ExcerptMore than six hundred not entirely new pages from Fredric Jameson is an occasion that provides something for almost everyone. In Valences of the Dialectic, philosophers, all sorts of theorists (political, literary, social), historians, and even people with activist inclinations (for is not Marxism a type of praxis?) will discover rich provocations. By my count a little more than half of the book is new material; the rest is a varied set of articles brought together here to give greater (...) breadth to Jameson's long engagement with dialectical thought. Valences is not the culmination of that engagement, but rather Jameson keeping…. (shrink)
Este trabajo esboza una forma de justificar el principio estructurador central de una teoría veritista de la evaluación epistémica, en respuesta a críticas planteadas por Eleonora Cresto a mi defensa del veritismo frente a una serie de objeciones en el sentido de que no es capaz de explicar la naturaleza y el valor del entendimiento. La primera sección presenta el esbozo de justificación del núcleo de una teoría veritista; la segunda responde a críticas más específicas de Cresto. This paper sketches (...) a way to justify the central tenet of a veritistic theory of epistemic evaluation, in response to problems raised by Eleonora Cresto concerning my defense of veritism, against a series of objetions to the effect that veritistic epistemology is uncapable of explaining the nature and value of understanding. The first section presents the sketch of justification of the nucleus of a veritistic theory, the second responds to some of Cresto's more specific criticisms. (shrink)
Reviews : Fredric Jameson, Postmodernism, or, The Cultural Logic of Late Capitalism ; Margaret Rose, The Post-Modern and the Post-Industrial ; Alex Callinicos, Against Postmodernism: A Marxist Critique.
This article is a response to Fredric Jameson's criticisms of the author's 'The History of Theory'. For Jameson's article, 'How Not to Historicise Theory', see Critical Inquiry, 34, Spring 2008. The author situates Jameson's arguments in the context of the historicisation of theory, treating them as an example of the theoretical program to think the historical determinations of thought. It is argued that this program is an instrument for the formation of the privileged intellectual persona of the theorist.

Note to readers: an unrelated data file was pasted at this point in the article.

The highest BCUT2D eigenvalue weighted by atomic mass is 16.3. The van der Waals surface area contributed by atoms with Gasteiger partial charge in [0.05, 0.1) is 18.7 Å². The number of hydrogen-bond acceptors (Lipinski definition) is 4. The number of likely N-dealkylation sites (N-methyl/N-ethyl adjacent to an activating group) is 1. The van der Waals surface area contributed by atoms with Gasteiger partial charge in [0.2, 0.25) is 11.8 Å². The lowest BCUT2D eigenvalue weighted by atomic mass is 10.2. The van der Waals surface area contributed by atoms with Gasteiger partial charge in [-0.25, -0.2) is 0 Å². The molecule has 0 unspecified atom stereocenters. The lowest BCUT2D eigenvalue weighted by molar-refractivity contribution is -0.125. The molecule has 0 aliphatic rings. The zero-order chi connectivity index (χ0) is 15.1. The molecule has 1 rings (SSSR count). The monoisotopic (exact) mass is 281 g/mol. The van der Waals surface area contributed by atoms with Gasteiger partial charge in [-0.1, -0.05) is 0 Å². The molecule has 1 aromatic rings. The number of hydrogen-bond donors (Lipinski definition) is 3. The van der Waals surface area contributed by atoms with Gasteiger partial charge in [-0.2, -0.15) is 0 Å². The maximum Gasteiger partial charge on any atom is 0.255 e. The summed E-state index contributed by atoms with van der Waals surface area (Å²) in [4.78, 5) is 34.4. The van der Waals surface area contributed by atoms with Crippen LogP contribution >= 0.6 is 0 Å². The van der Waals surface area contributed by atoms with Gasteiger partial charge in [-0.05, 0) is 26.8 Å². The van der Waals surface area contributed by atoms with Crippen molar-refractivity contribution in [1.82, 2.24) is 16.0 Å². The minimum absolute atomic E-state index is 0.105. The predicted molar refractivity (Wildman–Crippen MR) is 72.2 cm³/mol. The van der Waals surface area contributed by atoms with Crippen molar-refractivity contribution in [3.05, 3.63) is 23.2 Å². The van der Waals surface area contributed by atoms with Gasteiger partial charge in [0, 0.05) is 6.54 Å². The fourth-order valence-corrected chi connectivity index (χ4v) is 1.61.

In this ground-breaking and influential study Fredric Jameson explores the complex place and function of literature within culture. At the time Jameson was actually writing the book, in the mid to late seventies, there was a major reaction against deconstruction and poststructuralism. As one of the most significant literary theorists, Jameson found himself in the unenviable position of wanting to defend his intellectual past yet keep an eye on the future. With this book he carried it off beautifully. A (...) landmark publication, The Political Unconscious takes its place as one of the most meaningful works of the twentieth century.century. (shrink)
After half a century exploring dialectical thought, renowned cultural critic Fredric Jameson presents a comprehensive study of a misrepresented, vital strain in Western philosophy. The dialectic, the concept of the evolution of an idea through internal contradiction and conflict, transformed two centuries of Western philosophy. To Hegel, who dominated nineteenth-century thought, it was a metaphysical system. In the works of Marx, the dialectic became a tool for materialist historical analysis, a theoretical maneuver that his critics derided and his descendants (...) on the Left have wrestled with ever since. Jameson brings a theoretical scrutiny to bear on the questions that have arisen in the history of this philosophical tradition, contextualizing the debate with essays on commodification and globalization, and with reference to the work of Rousseau, Fichte, Heidegger, Sartre, Derrida, and Lacan. Through rigorous, erudite examination, Valences of the Dialectic charts a movement toward the innovation of a "spatial" dialectic, culminating in a remarkable meditation on globalization, through a study of Paul Ricoeur. Jameson presents a new synthesis of thought that revitalizes dialectical thinking for the twenty-first century. (shrink)